I find scheduling and organizing games is one of the biggest problems for gamers. Whether you are getting started or have been playing for years if the group cannot come together there is no game. Once the group has agreed to play, a major step in it’s own right, they must decide the whens, wheres, and the how oftens. As the game master your own availability is obviously a key factor as most of the time the game will not be able to proceed if you are not there.
Running games in college was a gift from an organizational perspective. I had a captive audience with regular schedules. I could run one game and play in several others at once. I even expanded into LARP. These days just because I want to play a game does not mean I can. The time I choose to play must be available. It must be practical.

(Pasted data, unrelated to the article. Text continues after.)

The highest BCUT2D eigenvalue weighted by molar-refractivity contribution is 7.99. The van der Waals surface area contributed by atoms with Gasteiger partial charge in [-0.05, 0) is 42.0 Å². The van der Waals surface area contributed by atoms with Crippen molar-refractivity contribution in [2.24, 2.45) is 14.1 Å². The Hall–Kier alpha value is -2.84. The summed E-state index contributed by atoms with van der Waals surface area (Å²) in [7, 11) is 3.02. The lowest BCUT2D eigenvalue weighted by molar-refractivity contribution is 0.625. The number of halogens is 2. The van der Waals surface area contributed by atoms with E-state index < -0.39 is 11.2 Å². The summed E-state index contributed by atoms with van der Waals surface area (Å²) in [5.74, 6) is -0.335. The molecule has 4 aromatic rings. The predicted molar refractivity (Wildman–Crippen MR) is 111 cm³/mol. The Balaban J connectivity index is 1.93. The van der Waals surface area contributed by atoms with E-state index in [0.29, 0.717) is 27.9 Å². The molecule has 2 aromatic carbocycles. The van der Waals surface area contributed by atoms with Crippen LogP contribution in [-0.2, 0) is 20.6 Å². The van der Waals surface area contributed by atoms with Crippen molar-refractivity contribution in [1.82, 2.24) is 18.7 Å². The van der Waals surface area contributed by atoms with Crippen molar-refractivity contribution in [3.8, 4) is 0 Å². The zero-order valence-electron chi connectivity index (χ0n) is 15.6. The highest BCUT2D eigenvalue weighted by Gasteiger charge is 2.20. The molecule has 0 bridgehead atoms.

I see scheduling my time honestly and efficiently to those choices as taking responsibility in life. I realize how much my actions affect my players and the other people in my life. If I do not give myself enough time to prep a session it shows, not all the time but your players can tell when you are not at your best. The storyteller being late will make everyone grumpy. If you are at a con then the players have paid money to play an event, if the GM is a no show the players are mad, the con organizers will be mad too and may not want you back. Emergencies happen but as soon as you know there will be a change in plans let all those involved know.
None of this is new information to me but being at a point in my life where free time is precious I grok the principles better than ever before. If I do not make a plan and stick to it nothing gets done. Finally, I must keep in mind the quality of my time. The times that I am working 12 hours/day 7 day a week will impact my productivity just a little bit, I have to remember that.
Being honest with myself on my capabilities, limitations, and what I can feasibly do in a set time frame is not only a mark of professionalism but also a standard of adulthood. I may not update this blog as often as I would like but the reflection that goes into it helps me as a gamer, a designer, and as a person. May help you as well.(49